This study was undertaken to delineate the nature of the immunoregulatory defect in patients with systemic lupus erythematosus (SLE). Thirty-eight SLE patients were studied and it was found that in addition to an absolute T lymphocytopenia, these patients had a selective proportional and quantitative deficiency (P < 0.01) of a subpopulation of T cells possessing a receptor for IgG (TG). This T cell subpopulation has been previously demonstrated to be the suppressor cell population in pokeweed mitogen (PWM)-driven intracytoplasmic Ig production. T cells with a receptor for IgM (TM) which have been shown to be the helper T cells for Ig production were not significantly different from normals in proportion or absolute numbers.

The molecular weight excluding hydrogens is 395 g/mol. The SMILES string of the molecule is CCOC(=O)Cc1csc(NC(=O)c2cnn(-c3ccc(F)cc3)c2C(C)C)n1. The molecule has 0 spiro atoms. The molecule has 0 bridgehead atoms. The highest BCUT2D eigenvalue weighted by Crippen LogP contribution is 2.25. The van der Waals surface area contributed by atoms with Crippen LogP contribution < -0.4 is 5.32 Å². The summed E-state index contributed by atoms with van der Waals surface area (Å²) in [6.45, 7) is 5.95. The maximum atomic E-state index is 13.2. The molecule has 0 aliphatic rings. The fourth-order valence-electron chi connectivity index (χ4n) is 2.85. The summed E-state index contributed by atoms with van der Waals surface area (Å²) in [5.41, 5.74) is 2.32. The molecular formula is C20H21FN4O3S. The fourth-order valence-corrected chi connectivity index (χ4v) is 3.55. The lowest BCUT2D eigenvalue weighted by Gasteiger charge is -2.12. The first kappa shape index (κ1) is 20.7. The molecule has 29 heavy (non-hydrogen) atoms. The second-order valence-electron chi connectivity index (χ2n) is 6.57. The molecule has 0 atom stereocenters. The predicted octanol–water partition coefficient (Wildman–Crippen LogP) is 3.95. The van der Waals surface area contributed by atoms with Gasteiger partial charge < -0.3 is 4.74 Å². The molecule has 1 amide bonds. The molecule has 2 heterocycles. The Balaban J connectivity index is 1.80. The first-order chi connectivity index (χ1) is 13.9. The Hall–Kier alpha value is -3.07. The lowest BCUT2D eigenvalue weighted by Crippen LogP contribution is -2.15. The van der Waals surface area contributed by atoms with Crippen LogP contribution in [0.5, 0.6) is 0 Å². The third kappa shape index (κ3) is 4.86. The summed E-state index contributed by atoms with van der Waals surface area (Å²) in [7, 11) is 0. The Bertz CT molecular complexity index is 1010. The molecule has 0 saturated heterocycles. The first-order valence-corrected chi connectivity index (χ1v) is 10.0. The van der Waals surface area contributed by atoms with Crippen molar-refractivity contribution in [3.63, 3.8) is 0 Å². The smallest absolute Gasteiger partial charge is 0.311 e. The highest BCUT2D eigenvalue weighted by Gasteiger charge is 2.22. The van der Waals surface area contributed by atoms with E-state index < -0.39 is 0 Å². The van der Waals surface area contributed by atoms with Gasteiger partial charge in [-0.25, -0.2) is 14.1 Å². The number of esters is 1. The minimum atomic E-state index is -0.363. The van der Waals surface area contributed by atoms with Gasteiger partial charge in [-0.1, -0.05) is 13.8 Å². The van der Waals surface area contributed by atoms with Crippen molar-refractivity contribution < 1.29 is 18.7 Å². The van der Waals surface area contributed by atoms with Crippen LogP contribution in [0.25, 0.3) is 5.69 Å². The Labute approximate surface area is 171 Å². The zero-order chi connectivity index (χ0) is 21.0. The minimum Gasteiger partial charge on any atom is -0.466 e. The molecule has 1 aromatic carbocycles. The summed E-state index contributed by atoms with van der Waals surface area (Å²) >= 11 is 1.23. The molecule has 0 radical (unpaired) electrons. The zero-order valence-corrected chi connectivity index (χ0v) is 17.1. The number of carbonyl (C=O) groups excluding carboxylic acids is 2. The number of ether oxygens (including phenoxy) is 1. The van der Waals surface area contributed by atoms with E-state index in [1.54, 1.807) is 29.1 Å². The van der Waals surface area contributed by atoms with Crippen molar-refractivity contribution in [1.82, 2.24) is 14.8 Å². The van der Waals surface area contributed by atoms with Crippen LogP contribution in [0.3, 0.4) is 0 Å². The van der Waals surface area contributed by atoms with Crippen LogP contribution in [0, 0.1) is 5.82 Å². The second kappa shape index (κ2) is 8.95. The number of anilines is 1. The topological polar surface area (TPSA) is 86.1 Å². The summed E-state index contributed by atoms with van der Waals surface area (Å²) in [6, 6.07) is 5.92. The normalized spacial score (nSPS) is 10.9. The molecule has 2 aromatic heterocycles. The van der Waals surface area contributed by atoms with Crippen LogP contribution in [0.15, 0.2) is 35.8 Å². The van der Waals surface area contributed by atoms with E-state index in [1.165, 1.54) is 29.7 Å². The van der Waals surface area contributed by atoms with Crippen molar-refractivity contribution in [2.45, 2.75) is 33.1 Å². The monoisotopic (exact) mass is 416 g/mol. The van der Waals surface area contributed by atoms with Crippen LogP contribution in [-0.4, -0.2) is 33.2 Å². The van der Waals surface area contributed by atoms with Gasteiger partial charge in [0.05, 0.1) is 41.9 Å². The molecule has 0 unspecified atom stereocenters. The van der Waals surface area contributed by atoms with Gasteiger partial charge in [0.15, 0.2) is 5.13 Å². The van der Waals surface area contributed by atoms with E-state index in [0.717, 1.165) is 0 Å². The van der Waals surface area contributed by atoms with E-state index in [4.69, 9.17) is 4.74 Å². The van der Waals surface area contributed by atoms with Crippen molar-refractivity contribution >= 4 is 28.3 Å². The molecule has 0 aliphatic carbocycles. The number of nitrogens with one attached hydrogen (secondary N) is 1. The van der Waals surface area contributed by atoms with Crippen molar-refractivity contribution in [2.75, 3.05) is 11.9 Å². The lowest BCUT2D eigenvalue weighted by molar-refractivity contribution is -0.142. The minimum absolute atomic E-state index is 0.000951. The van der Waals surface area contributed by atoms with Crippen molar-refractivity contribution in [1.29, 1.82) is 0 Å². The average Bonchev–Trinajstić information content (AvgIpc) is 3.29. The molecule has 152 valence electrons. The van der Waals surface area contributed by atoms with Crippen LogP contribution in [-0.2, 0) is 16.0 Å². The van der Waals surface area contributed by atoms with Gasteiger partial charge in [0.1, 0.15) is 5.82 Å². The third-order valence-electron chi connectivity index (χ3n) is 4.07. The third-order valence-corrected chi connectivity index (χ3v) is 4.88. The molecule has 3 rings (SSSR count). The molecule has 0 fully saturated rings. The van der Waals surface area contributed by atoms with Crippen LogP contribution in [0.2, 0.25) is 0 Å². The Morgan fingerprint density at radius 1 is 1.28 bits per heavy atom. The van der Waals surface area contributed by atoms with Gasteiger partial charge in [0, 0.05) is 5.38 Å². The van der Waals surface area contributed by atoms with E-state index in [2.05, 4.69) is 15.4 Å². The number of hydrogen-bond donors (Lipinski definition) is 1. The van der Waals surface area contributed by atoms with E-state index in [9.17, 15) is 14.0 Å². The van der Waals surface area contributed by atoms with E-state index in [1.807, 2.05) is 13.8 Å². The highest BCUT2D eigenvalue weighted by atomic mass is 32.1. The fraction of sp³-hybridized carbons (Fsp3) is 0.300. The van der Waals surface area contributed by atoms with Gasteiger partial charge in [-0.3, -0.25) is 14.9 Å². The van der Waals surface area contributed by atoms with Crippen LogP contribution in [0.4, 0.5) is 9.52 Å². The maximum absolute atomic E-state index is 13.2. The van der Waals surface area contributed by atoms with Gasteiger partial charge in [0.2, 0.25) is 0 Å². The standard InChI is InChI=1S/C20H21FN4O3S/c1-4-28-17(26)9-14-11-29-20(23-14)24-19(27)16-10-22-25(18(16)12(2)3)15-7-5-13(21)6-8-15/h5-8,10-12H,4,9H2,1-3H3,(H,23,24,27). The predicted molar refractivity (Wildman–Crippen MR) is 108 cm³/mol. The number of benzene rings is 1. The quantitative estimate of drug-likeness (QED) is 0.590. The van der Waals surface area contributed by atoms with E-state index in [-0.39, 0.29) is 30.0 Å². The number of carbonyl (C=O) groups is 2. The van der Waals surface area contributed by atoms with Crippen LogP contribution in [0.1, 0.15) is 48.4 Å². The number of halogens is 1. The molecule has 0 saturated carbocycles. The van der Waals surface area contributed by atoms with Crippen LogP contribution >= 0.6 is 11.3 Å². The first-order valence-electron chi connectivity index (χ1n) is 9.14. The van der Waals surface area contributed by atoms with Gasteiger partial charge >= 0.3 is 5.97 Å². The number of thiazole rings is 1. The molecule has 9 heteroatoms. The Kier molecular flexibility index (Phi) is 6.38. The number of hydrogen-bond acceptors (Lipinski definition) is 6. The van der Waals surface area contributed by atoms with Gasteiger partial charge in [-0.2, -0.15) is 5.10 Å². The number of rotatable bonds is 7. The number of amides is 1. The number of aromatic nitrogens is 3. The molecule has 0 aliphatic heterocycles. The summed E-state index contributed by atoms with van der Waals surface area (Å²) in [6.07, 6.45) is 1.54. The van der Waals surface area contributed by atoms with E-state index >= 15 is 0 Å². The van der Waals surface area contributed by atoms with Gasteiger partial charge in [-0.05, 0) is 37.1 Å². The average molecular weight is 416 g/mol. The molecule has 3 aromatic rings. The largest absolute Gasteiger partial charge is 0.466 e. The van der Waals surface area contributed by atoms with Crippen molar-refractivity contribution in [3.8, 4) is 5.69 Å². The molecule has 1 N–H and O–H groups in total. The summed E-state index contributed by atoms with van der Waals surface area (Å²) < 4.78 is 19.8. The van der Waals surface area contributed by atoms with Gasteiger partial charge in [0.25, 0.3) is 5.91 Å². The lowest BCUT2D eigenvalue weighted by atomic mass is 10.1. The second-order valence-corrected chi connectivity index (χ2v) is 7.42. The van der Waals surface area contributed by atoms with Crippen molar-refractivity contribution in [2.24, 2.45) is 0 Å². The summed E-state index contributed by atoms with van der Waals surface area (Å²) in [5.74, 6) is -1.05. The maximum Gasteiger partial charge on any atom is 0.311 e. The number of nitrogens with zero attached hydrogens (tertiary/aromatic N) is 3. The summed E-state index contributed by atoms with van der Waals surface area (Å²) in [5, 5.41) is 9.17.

By employing a PWM-induced plaque-forming cell (PFC) assay against sheep red blood cells (SRBC), it was shown that SLE patients had a markedly reduced response of 18 (±4.2) PFC/106 lymphocytes compared to normals with 153 (±18.4) PFC/106 lymphocytes (P < 0.001). This suppressed PFC response was felt to result from in vivo polyclonal activation associated with the autoimmune state.
SLE patients had a marked defect in the ability of their lymphocytes after Con A activation to generate suppressor cells of the PWM-induced PFC response, whereas their ability to be suppressed by suppressor stimuli appeared intact. Despite considerable variability from patient to patient, lymphocytes from SLE patients in general had adequate T helper cell function and could be helped by normal allogeneic T helper cells. Thus, this study demonstrates that SLE patients have a quantitative defect in a subpopulation of T cells with suppressor capability. In addition, they have a defect in the ability to generate suppressor cell function upon appropriate activation. These findings may lend further insight into the understanding of the immunoregulatory defect in SLE.